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  • \$\begingroup\$ It is really comprehensive, especially for software engineers like me, thank you! \$\endgroup\$
    – yunfei
    Commented Nov 3, 2022 at 1:55
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The dc offset of V(TOADC) is determined by the values of the two resistors at the output R6 (100k) and R8 (10k) and also by the value of the voltage supply attached to those resistors (PO55).

It looks to me that with V(TO ADC) centred on +0.45 V and the values of those two resistors that you are using a voltage of +5 V for PO55.

Now to centre V(TO ADC) half way between 0 V and +3.3 V with PO55 being equal to +5 V you just need to chose the correct values for resistors R6 and R8.

The approximate resistor ratio you need for R6:R8 is 2:1. So make R6 twice the value of R8.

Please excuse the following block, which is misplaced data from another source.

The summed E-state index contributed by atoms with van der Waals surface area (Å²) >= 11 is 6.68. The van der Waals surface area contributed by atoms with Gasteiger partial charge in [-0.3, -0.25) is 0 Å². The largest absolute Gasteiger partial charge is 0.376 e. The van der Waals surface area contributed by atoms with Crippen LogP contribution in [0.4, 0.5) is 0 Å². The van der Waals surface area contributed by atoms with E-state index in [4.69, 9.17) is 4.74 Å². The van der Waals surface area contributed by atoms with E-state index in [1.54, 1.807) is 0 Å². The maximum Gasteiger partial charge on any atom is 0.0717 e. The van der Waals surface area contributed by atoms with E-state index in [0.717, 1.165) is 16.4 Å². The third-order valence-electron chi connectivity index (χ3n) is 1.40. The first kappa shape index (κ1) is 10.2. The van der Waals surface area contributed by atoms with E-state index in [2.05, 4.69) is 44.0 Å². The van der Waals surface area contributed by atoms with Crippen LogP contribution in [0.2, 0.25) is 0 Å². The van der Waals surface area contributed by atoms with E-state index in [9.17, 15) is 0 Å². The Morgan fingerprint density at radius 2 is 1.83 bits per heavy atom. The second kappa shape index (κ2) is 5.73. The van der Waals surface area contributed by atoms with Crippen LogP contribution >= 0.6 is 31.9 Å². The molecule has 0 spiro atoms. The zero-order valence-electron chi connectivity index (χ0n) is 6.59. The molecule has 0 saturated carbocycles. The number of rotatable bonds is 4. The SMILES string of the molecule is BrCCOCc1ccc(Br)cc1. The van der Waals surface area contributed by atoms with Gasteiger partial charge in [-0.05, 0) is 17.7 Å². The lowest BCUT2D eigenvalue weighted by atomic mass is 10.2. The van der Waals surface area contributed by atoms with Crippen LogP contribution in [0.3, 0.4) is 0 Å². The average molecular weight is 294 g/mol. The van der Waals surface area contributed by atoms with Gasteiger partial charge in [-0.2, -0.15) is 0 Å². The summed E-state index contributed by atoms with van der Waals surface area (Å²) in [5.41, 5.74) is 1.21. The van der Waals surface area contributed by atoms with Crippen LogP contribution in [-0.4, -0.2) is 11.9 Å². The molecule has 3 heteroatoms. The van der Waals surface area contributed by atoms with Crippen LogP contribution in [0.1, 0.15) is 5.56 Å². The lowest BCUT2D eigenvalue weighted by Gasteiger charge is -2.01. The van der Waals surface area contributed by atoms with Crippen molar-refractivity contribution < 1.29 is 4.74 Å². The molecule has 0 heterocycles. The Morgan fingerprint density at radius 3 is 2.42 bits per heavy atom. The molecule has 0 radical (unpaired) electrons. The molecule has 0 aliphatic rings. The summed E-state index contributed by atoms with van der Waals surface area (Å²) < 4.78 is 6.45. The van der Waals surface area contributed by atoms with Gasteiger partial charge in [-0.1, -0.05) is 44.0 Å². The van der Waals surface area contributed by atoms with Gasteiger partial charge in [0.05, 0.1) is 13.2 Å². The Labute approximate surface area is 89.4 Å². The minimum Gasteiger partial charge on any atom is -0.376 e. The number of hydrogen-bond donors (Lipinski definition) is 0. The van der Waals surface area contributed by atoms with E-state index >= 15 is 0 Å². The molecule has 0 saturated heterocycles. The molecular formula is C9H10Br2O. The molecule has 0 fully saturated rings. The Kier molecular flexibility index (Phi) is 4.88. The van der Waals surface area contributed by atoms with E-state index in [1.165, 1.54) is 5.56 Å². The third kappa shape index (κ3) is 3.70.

Those two resistors form a high pass filter in conjunction with capacitor C2 and so R6 & R8 must be made high enough in value so as not to attenuate low frequencies. You don't actually say what frequency band is of interest to you but the current values for R6 & R8 should give a guide if they are suitably sized.

That op amp is probably unsuitable for use with a +5 V supply for your application because I would expect the output to saturate (limit) before it reaches your required maximum voltage of +3.3 V. So, if you want to use that op amp you will have to increase its positive supply voltage a little and if you do that you will have to calculate a new ratio for R6:R8 to re-centre the output waveform on +1.65 V.

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Set the ADC input to 1.65 V by changing the 100 kΩ resistor to 20.3 kΩ. The output voltage of the amplifier should not be higher than 3.3 Vpp. C1 at your schematic (10 µF) is unnecessary, the gain is small, so the output DC (offset) voltage also remains small. enter image description here

enter image description here